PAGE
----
jowl (noun) /dʒaʊl/
A jowl is the lower cheek of a person or animal, especially if it is fleshy and hanging down. The hanging fold of skin under the throat of cattle or the fleshy lobe that hangs from the head or necks of turkeys and some other birds is also called a jowl and, in US English, so is the meat of a hog’s cheek.
- Drool dripped from the dogs jowls.
- The other passenger was a large man with sizeable jowls.
- The cow lifted her head and I could see the jowl dangling below her neck.
- The turkey cocks all had fine jowls.
- It's pork jowls for dinner tonight.
Words often used with jowl
cheek by jowl: close together. Example: “In days gone by, three families lived cheek by jowl in this one small house.”
In pop culture
Watch this clip from animated series Adventure Time, where Finn slaps Jake the Dog’s jowls:
Jowl was also a word meaning jaw, and can still be used in that sense, though it is rare.
Did you know?
Jowl has two related adjectives. Jowled means ‘having jowls of a particular kind,’ so it is always preceded by a word that describes the jowls, so you might say someone is large-jowled or heavy-jowled, for example. The other adjective is jowly, which means ‘having prominent jowls.’
jowled (adjective), jowly (adjective)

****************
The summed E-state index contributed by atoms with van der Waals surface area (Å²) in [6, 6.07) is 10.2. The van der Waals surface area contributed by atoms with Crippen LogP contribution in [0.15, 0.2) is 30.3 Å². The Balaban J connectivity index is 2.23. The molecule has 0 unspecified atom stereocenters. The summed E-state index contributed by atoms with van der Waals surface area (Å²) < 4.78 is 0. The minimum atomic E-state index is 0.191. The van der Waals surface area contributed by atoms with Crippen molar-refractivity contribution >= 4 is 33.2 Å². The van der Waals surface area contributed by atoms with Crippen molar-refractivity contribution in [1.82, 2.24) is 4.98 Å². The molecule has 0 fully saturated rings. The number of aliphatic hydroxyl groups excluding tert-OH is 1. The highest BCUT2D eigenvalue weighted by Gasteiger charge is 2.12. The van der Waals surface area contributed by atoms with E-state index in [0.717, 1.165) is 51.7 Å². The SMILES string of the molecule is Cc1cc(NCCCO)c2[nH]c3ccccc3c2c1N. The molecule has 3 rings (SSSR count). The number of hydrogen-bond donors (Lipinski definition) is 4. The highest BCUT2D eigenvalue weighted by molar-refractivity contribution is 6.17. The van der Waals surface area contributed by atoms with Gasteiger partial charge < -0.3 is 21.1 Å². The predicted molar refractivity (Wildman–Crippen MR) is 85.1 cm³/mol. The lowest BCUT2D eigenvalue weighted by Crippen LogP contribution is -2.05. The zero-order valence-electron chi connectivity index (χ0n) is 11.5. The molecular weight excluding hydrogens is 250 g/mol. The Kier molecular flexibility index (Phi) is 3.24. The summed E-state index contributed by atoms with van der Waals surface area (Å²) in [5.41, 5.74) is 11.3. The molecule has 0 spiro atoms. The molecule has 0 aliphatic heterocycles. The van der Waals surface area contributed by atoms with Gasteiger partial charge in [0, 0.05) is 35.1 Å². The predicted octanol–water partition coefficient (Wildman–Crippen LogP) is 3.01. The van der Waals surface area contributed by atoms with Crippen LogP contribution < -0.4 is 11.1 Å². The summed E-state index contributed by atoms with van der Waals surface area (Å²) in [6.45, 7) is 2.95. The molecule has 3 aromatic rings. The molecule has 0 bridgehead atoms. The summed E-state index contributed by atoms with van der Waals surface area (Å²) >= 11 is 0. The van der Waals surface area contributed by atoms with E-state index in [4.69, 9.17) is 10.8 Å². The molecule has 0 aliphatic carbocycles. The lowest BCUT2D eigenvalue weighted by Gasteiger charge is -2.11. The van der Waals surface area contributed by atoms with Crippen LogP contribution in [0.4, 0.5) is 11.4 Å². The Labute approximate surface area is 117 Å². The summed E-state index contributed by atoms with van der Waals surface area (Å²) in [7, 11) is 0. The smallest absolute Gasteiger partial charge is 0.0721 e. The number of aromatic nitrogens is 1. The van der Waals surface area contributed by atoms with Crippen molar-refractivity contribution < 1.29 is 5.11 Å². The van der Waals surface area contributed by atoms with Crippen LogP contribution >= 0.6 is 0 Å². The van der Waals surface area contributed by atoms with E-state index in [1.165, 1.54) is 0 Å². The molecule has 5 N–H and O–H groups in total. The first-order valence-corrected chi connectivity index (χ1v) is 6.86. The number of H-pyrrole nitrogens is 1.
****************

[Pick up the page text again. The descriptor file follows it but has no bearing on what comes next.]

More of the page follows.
Jowl, meaning ‘fold of flesh under the jaw,’ dates back to around the year 1300, in the form of the Middle English noun ‘chelloe‘ (‘a fold of flesh hanging from the neck or jaw’ or ‘a double chin‘), which most linguists think evolved from the Old English noun ceole (throat), from the Proto-Indo-European root gwele– (swallow). This sense of jowl is related to the Old Church Slavonic glutu (gullet), the Russian glot (draft or gulp) and the Old Irish gelim (I devour), as well as the English words gullet, glut, glutton, gull, gully and beagle. Jowl, meaning ‘jaw or jawbone,’ and in particular ‘the underpart of the jaw,’ dates back to before the year 1000, in the form of the Old English ceafl (pronounced sheafl), which became chawl or chavell (pronounced shawl or shawel), both of which meant jaw. Jowl, in this sense, can be traced back to the Proto-Germnic kefalaz, from the Proto-Indo-European root gep(h)- (jaw or mouth). It is related to the Middle High German kiver, the German kiefer and the Old Norse kjoptr (all meaning ‘jaw’), and the Danish kæft, the Flemish kavel, and the Dutch kevel (all meaning ‘gum’), as well as the Old Irish gop and the Irish gob (beak or mouth). In both cases, the spelling with j- appeared around the year 1400, probably influenced by the French word joue (jaw), which actually replaced the use of jowl with this sense, and gave us the Modern English jaw. Though their origins are different, both senses of jowl coexisted and influenced each other in both form and sense, to the point that they are now considered a single term by many linguists.